Alaskans learned earlier this month that Secure Rural Schools would be continued for two more years, and on Tuesday, we learned the dollar amount.
Statewide, communities will receive about $11.7 million, according to an announcement from Sen. Lisa Murkowski’s office. A list of eligible boroughs and communities shows that Ketchikan will receive $1,059,007.48.
Ketchikan Gateway Borough Manager Dan Bockhorst said the funding is welcome, especially since it was doubtful for a while that Secure Rural Schools would be funded at all. But, he said, the actual number is not going to be that high.
There are a couple of adjustments that will need to be made first.
“The first is federal sequestration as a budget deficit reduction, which will likely reduce that figure by about 7.3 percent, or about $77,000,” Bockhorst said. “And second, there is a reduction that will occur with respect to a previous payment that the borough received for national forest receipts. That will amount to about an $88,500 reduction.”
After those are taken into consideration, Bockhorst said the borough should receive about $893,000.
For planning purposes, he said borough officials earlier this year had conservatively estimated that Ketchikan would receive $832,600. That means the borough will get about $60,000 more than expected.
But, Bockhorst said, the amount the federal government gives through Secure Rural Schools has been steadily dropping over the past decade.
“In 2009, we received about $1.7 million. So, there’s been a very significant reduction in this funding,” he said.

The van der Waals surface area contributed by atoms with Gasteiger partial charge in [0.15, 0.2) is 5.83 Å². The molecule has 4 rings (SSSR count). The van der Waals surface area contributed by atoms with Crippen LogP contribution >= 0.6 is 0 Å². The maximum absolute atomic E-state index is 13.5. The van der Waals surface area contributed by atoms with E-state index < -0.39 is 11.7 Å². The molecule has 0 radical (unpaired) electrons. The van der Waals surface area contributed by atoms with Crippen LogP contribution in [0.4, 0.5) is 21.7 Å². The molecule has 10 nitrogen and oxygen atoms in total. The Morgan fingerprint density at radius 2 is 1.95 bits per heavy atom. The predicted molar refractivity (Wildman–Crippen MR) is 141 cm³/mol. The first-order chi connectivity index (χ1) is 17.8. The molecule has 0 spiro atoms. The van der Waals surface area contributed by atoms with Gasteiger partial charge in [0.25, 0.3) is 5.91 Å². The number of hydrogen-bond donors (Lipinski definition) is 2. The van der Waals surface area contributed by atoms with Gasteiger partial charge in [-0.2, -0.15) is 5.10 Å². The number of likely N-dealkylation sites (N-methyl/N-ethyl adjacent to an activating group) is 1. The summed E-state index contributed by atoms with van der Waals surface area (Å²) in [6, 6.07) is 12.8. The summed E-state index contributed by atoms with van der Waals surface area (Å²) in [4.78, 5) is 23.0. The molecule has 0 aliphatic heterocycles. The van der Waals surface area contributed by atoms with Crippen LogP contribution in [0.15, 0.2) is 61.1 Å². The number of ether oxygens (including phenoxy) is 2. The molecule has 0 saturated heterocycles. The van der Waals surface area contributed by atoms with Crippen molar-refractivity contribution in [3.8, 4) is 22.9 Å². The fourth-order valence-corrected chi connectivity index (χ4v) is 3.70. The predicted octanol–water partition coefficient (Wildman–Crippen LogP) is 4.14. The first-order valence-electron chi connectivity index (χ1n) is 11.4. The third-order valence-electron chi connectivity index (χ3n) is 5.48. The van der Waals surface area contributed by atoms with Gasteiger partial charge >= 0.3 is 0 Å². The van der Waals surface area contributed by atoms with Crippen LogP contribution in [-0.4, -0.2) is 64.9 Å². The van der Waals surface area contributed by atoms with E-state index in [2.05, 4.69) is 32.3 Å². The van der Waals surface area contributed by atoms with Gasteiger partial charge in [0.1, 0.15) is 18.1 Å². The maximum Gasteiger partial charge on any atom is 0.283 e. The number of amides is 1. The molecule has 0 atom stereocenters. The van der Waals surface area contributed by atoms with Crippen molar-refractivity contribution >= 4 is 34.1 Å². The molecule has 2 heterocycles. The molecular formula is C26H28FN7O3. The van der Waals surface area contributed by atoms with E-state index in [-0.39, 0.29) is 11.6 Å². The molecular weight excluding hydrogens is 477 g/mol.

Secure Rural Schools provides funding for communities that are surrounded by federally owned forest land. Those communities previously received payments based on logging activity, but the decline of that industry led to Secure Rural Schools as a replacement.
Bockhorst said it’s essentially a way for the federal government to voluntarily pay taxes, although at a significantly reduced rate.
“The Tongass National Forest comprises about 97 percent of all the lands in the Ketchikan Gateway Borough,” he said. “This payment as, in effect, a payment in lieu of taxes, is pretty minimal. So, this money is welcome. It would be more welcome if it were more reasonable based on the value of the lands involved.”
Bockhorst said that all of the Secure Rural Schools funding will go toward local education. The Ketchikan Gateway Borough Assembly is expected to consider the school district’s FY16 budget during Monday’s regular meeting.